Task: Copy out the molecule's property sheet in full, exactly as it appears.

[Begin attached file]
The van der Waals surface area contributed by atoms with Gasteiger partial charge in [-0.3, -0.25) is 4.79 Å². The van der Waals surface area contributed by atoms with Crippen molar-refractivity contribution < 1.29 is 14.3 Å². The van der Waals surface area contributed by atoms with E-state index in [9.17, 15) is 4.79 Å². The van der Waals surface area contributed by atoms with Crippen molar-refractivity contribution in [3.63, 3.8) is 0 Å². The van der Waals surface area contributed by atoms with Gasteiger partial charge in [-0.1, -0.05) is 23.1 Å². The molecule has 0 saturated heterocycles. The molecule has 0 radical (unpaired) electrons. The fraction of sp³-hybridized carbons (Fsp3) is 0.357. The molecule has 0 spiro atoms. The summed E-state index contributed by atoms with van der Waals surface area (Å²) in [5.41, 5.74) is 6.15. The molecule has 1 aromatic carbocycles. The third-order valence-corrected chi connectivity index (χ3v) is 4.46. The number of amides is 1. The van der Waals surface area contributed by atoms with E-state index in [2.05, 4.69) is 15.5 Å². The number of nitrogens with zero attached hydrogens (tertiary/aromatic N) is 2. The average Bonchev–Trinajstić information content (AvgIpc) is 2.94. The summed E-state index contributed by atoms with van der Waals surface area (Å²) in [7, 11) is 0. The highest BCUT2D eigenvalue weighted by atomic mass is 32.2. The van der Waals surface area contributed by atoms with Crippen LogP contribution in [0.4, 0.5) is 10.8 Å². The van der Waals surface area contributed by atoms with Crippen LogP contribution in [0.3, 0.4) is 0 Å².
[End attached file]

The van der Waals surface area contributed by atoms with Gasteiger partial charge in [-0.3, -0.25) is 4.79 Å². The van der Waals surface area contributed by atoms with Crippen molar-refractivity contribution < 1.29 is 14.3 Å². The van der Waals surface area contributed by atoms with E-state index in [9.17, 15) is 4.79 Å². The van der Waals surface area contributed by atoms with Crippen molar-refractivity contribution in [3.63, 3.8) is 0 Å². The van der Waals surface area contributed by atoms with Gasteiger partial charge in [-0.1, -0.05) is 23.1 Å². The molecule has 0 saturated heterocycles. The molecule has 0 radical (unpaired) electrons. The fraction of sp³-hybridized carbons (Fsp3) is 0.357. The molecule has 0 spiro atoms. The summed E-state index contributed by atoms with van der Waals surface area (Å²) in [5.41, 5.74) is 6.15. The molecule has 1 aromatic carbocycles. The third-order valence-corrected chi connectivity index (χ3v) is 4.46. The number of amides is 1. The van der Waals surface area contributed by atoms with E-state index in [2.05, 4.69) is 15.5 Å². The number of nitrogens with zero attached hydrogens (tertiary/aromatic N) is 2. The average Bonchev–Trinajstić information content (AvgIpc) is 2.94. The summed E-state index contributed by atoms with van der Waals surface area (Å²) in [7, 11) is 0. The highest BCUT2D eigenvalue weighted by atomic mass is 32.2. The van der Waals surface area contributed by atoms with Crippen LogP contribution in [0.4, 0.5) is 10.8 Å². The van der Waals surface area contributed by atoms with Crippen LogP contribution in [0.3, 0.4) is 0 Å².